Android locks you in to certain google services, but at least it isn't a closed proprietary OS like the offerings from Apple and Microsoft are.

So how exactly does a stripped-down Android phone get people into the Microsoft ecosystem? Hint: it doesn't.


RE: Sailing against a typhoon.
By Mint on 2/24/2014 2:06:07 PM , Rating: 2
It's almost like a trojan into developer mindshare.

Nokia has great market share in India and Africa with their Asha line, and they're parlaying that into an opportunity for Android devs with only a few man-hours of work. What's more is that it allows pricing differentiation for this low-income market. Every business always laments lost margins from existing customers when it lowers prices to expand sales volume.

Suddenly this strategy makes a bit of sense. I wonder if they're going to find a way to virtually automate the porting of Windows Phone apps, too? They can add whatever they want to the Android OS to make it work.


RE: Sailing against a typhoon.
By atechfan on 2/24/2014 12:31:13 PM , Rating: 2
I didn't actually think this would get released. I assumed it was a Plan B for Nokia if MS didn't buy them. Of course, Nokia isn't owned by MS yet, so the future of these devices is uncertain. Even more reason to not buy one.


RE: Sailing against a typhoon.
By nikon133 on 2/24/2014 3:26:28 PM , Rating: 4
I'm not following you.

Should Apple drop iTunes from Windoes desktop? Isn't that equally pathetic?

Should Google drop their services from iOS, OSX and Windows? Isn't that equally pathetic?

If you think they should, I would agree that Microsoft should drop their services from competing platforms.

But. Apple is where they are because they did have iTunes on Windows, thus making iPod/iPhone accessible to population much larger than Mac users.

And Google's initial success was related to availability of their services on Widows desktop. Without that, they would be, what? OSX/Linux exclusive?

So now, Android being Windows of mobile world - why is it strange that MS wants Android users to be exposed to Outlook.com, Bing, Here and other MS/Nokia services?

I think your bias is really crazy inflated.


RE: Sailing against a typhoon.
By Reclaimer77 on 2/24/14, Rating: 0
RE: Sailing against a typhoon.
By ritualm on 2/24/2014 5:32:51 PM , Rating: 2
quote:
Anyone with any sense thinks this is a garbage product. Windows Phone users want a Windows Phone, Android users want a real Android phone....uhhh idiots that don't know any better I guess, might buy this one?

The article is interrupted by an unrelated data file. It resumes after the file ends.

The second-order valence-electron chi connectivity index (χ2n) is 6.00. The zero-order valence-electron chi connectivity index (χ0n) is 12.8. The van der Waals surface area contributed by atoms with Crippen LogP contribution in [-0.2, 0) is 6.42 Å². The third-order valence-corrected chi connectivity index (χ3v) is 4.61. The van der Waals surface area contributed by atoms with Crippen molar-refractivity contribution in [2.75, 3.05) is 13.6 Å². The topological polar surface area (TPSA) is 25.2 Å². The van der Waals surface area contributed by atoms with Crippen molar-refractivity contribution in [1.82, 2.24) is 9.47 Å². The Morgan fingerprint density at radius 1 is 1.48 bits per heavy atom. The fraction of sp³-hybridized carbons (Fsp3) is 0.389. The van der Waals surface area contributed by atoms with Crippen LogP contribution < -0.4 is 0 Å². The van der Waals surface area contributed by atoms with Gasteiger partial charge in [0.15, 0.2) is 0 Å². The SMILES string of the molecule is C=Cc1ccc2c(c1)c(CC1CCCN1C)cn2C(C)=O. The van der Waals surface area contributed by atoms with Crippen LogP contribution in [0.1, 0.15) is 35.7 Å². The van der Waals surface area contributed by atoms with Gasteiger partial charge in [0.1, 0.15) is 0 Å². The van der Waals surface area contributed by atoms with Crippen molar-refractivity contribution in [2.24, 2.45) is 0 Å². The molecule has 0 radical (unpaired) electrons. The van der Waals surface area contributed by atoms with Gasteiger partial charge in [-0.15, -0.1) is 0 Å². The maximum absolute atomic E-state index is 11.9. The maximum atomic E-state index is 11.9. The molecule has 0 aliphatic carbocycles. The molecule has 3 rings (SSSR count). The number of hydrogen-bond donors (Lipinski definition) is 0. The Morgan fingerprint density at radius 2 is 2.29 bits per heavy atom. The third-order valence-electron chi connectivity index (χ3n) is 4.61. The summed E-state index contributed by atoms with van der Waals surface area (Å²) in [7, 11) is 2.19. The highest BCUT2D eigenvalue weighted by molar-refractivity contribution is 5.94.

You are not the target market audience these phones are aiming for. Full. Stop.

Stop talking nonsense.


RE: Sailing against a typhoon.
By atechfan on 2/24/2014 8:29:48 PM , Rating: 2
I'm not really sure what the target market is either, and I'm a MS guy. Nokia already has Windows Phone models that are cheaper than these offerings, so it isn't the emerging market that benefits. The only people I see buying these are the small subset of people that like Android but hate Google. Once they've sold those couple dozen, then what?

Nokia has the 520 for budget smartphone buyers, then they have Symbian on Asha phones if they need to go cheaper.


RE: Sailing against a typhoon.
By Reclaimer77 on 2/24/2014 8:31:37 PM , Rating: 2
^^^^^^^^^

Thank you. There IS no target market for this phone.


RE: Sailing against a typhoon.
By atechfan on 2/24/2014 8:39:40 PM , Rating: 2
I understand what Nokia is trying to do. I just don't think it will work.


RE: Sailing against a typhoon.
By a5cent on 2/25/2014 9:31:08 AM , Rating: 3
I think the target market includes those people who like the Nokia brand and who are also looking for an Android device. Although this is very uncommon in Europe and the U.S. , it is very common in Asia and Africa. For many people in these areas, Android is a must, because their smartphone is their only computing device. WP and iOS are better suited as companion devices, which has lost Nokia many customers. This is, in part, about giving those customers a chance to stick with their preferred brand.


RE: Sailing against a typhoon.
By drycrust3 on 2/25/2014 10:07:30 PM , Rating: 2
quote:
Microsoft is actually using a full blown Android, just without Google's services. The only apps that will not work properly are the ones that depend on Google API's (such as an app trying to show a location on Google Maps).

The problem with this is currently people write apps that mostly don't use Google's APIs, but as time moves on more and more apps will be written, or re-written to include more and more Google API. Supposedly 25% of apps currently won't work on the mutant Android, well, don't be surprised if in a few years it is more like 60% won't work on it.
I guess Microsoft could produce their own APIs, but why not just put the effort into improving Windows Phone?


RE: Sailing against a typhoon.
By atechfan on 2/27/2014 7:46:54 AM , Rating: 2
OK, been talking to a few people I know at MS. From what they said, MS isn't very happy about this phone. But they couldn't stop it. Until the acquisition is finalised, Nokia much carry on business as if the acquisition wasn't happening. Since this phone was planned before MS made their intent to buy the handset division was known, the project was already greenlighted and MS couldn't stop it.


RE: Sailing against a typhoon.
By Flunk on 2/24/2014 2:29:51 PM , Rating: 2
I'm thinking of buying one of these to use as a paperweight. It will remind me that just because you can do something doesn't mean you should.


RE: Sailing against a typhoon.
By Flunk on 2/24/2014 2:30:26 PM , Rating: 2
Maybe I'll wait until they release a version with Microsoft written on it instead of Nokia